Is it correct to write:
He wants to explain X concept to the layman, not before warning him ...
Or should I write:
He wants to explain X concept to the layman, not before warning him or her ...
The easy (and for once not inelegant) solution is to evade the issue by using the collective:
EDIT Since use of laity in a non-religious sense has excited considerable comment, I note that OED 1 dates it back to 1832, citing the Jurisprudence of John Austin, a leading philosopher of law:
And for those who object to grounding an argument on the usage of a lawyer, I offer the greatest modern master of English prose style:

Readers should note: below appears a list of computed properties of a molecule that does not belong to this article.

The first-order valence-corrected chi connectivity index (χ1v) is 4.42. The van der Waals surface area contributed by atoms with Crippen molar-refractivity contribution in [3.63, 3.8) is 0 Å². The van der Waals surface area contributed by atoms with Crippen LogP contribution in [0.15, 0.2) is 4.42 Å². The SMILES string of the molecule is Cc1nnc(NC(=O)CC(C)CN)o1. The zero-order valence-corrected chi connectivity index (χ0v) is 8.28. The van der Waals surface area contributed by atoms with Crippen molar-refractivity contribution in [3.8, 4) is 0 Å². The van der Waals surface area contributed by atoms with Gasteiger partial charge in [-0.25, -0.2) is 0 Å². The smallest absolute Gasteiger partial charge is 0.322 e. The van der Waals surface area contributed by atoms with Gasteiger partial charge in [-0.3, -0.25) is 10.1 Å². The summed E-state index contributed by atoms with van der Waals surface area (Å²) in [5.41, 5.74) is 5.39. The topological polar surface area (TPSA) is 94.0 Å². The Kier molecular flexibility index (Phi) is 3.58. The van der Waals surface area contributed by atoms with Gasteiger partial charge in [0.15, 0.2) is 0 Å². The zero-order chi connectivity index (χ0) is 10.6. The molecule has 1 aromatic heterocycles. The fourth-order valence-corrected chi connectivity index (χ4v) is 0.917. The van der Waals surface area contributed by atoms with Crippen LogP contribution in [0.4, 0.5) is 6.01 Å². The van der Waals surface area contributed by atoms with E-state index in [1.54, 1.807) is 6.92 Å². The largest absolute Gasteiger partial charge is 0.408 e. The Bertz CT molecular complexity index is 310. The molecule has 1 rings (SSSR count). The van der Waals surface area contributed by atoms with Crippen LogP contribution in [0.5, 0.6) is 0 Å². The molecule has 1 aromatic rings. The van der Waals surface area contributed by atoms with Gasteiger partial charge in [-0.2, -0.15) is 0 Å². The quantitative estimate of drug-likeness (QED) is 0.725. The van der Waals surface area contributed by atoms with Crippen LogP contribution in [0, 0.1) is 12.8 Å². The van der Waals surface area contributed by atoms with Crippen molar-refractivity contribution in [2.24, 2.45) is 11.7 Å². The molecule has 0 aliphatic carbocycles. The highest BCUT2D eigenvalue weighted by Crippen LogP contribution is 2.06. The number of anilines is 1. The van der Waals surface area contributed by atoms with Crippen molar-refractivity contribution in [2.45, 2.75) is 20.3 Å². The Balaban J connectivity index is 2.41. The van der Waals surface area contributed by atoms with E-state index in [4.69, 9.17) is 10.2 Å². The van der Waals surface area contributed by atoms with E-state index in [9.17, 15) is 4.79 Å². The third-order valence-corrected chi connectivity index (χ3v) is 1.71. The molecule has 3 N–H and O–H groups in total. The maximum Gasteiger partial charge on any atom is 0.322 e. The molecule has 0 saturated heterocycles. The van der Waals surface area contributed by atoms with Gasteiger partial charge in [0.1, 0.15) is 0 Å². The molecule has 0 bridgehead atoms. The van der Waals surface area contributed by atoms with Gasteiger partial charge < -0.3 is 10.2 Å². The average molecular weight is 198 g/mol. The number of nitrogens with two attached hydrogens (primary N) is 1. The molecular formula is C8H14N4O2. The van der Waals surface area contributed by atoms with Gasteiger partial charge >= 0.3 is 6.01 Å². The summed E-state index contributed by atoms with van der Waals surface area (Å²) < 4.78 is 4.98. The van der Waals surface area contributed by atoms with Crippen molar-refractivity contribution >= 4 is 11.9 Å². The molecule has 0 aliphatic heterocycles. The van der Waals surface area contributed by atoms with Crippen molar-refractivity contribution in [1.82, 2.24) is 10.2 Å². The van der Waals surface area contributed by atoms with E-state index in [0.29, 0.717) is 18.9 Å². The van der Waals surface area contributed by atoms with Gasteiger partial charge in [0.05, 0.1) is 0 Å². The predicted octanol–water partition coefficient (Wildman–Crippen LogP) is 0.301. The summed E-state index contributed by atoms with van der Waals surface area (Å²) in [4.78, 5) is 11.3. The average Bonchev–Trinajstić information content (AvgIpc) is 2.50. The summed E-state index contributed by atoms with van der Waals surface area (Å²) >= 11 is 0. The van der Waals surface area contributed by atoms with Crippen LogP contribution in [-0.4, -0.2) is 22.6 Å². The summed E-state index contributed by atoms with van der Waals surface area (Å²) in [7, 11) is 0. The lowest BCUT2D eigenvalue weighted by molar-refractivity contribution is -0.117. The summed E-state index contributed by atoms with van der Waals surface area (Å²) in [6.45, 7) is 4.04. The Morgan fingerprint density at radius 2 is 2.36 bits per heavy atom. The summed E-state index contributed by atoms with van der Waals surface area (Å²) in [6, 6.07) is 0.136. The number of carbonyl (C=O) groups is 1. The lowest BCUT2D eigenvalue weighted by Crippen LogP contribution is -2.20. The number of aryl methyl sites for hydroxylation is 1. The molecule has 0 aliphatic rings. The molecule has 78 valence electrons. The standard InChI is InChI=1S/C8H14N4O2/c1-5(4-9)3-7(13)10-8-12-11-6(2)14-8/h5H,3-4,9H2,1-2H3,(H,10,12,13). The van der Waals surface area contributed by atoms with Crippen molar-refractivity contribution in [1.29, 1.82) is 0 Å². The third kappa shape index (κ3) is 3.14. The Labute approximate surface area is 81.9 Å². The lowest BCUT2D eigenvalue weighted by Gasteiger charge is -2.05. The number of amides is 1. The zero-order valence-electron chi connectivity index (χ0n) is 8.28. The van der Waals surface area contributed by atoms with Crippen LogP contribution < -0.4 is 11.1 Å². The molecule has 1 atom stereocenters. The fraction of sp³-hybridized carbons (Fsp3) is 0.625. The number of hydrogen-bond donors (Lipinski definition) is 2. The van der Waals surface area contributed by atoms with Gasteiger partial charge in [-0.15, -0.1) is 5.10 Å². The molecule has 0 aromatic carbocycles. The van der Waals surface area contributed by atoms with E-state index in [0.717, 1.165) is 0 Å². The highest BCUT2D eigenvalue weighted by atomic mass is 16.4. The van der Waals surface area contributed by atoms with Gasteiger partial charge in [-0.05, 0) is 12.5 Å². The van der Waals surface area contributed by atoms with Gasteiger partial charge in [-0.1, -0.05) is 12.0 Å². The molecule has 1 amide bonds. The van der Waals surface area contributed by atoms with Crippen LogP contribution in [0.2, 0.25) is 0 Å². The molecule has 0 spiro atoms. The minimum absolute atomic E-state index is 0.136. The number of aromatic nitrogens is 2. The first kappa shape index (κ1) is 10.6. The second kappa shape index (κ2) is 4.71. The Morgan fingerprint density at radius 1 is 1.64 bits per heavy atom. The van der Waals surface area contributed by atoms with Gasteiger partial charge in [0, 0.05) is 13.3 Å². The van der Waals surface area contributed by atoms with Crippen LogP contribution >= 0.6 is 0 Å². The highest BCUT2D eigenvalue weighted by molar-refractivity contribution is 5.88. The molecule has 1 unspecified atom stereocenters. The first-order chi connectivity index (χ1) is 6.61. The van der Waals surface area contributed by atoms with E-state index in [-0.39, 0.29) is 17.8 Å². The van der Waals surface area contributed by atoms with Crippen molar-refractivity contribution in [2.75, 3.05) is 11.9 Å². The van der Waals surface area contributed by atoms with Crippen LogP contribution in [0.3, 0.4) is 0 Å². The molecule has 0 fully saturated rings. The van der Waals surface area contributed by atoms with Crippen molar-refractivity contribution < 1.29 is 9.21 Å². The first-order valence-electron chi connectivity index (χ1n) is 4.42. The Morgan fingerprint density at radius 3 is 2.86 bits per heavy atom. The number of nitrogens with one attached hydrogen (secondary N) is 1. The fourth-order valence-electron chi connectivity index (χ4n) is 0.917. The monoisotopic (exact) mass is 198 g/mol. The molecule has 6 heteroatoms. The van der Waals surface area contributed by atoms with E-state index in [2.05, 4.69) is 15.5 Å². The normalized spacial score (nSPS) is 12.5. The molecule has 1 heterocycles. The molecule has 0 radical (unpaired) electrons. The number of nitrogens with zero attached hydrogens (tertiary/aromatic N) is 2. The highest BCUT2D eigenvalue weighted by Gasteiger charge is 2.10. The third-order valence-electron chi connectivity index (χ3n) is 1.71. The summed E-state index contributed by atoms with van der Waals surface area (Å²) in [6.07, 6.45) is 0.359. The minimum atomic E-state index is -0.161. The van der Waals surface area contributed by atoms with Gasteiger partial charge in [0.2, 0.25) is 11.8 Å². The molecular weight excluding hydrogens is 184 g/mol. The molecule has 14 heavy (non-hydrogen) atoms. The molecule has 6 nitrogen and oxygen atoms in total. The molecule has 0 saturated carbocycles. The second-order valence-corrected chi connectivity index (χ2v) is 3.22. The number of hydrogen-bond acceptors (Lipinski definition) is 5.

I would suggest either using layperson and using either him or her or them which can be used as a singular.
Historically, he can be used to mean he or she, but nowadays I think it's less acceptible due to changing tastes and English being a living, changing language. I've also seen she used meaning he or she and I think that's fine but inelegant.
I would use he or she/*him or her* or they/*them*.
The singular-they has been used in English for a long time, and I think ultimately offends fewer people than just he or just she.